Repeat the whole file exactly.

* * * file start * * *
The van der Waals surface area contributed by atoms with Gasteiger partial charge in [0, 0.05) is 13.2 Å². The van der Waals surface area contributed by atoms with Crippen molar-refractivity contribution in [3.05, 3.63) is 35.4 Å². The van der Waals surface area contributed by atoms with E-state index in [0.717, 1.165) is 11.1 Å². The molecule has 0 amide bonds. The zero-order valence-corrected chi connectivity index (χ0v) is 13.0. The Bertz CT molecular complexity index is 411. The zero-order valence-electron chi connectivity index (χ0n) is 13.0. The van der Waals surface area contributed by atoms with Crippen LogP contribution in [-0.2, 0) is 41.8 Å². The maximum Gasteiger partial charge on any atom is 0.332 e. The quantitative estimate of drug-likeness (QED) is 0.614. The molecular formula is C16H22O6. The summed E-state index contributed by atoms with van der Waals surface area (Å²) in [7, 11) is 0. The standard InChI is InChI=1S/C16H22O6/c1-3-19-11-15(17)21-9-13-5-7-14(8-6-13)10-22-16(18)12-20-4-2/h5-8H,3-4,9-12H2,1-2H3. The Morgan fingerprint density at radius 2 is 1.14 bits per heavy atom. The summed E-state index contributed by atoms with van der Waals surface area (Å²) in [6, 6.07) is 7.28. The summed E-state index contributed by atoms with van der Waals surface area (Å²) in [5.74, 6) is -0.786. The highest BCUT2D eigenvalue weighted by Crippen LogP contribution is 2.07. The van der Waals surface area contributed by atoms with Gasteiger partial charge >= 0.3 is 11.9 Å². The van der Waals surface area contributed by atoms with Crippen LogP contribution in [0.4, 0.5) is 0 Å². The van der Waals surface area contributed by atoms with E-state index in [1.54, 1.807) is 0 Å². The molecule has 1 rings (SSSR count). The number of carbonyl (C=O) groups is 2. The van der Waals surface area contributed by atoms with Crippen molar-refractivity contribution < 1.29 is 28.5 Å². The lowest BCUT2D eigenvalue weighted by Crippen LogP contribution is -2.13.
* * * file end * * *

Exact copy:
The van der Waals surface area contributed by atoms with Gasteiger partial charge in [0, 0.05) is 13.2 Å². The van der Waals surface area contributed by atoms with Crippen molar-refractivity contribution in [3.05, 3.63) is 35.4 Å². The van der Waals surface area contributed by atoms with E-state index in [0.717, 1.165) is 11.1 Å². The molecule has 0 amide bonds. The zero-order valence-corrected chi connectivity index (χ0v) is 13.0. The Bertz CT molecular complexity index is 411. The zero-order valence-electron chi connectivity index (χ0n) is 13.0. The van der Waals surface area contributed by atoms with Crippen LogP contribution in [-0.2, 0) is 41.8 Å². The maximum Gasteiger partial charge on any atom is 0.332 e. The quantitative estimate of drug-likeness (QED) is 0.614. The molecular formula is C16H22O6. The summed E-state index contributed by atoms with van der Waals surface area (Å²) in [7, 11) is 0. The standard InChI is InChI=1S/C16H22O6/c1-3-19-11-15(17)21-9-13-5-7-14(8-6-13)10-22-16(18)12-20-4-2/h5-8H,3-4,9-12H2,1-2H3. The Morgan fingerprint density at radius 2 is 1.14 bits per heavy atom. The summed E-state index contributed by atoms with van der Waals surface area (Å²) in [6, 6.07) is 7.28. The summed E-state index contributed by atoms with van der Waals surface area (Å²) in [5.74, 6) is -0.786. The highest BCUT2D eigenvalue weighted by Crippen LogP contribution is 2.07. The van der Waals surface area contributed by atoms with Gasteiger partial charge >= 0.3 is 11.9 Å². The van der Waals surface area contributed by atoms with Crippen LogP contribution in [0.4, 0.5) is 0 Å². The van der Waals surface area contributed by atoms with E-state index in [1.54, 1.807) is 0 Å². The molecule has 1 rings (SSSR count). The number of carbonyl (C=O) groups is 2. The van der Waals surface area contributed by atoms with Crippen molar-refractivity contribution < 1.29 is 28.5 Å². The lowest BCUT2D eigenvalue weighted by Crippen LogP contribution is -2.13.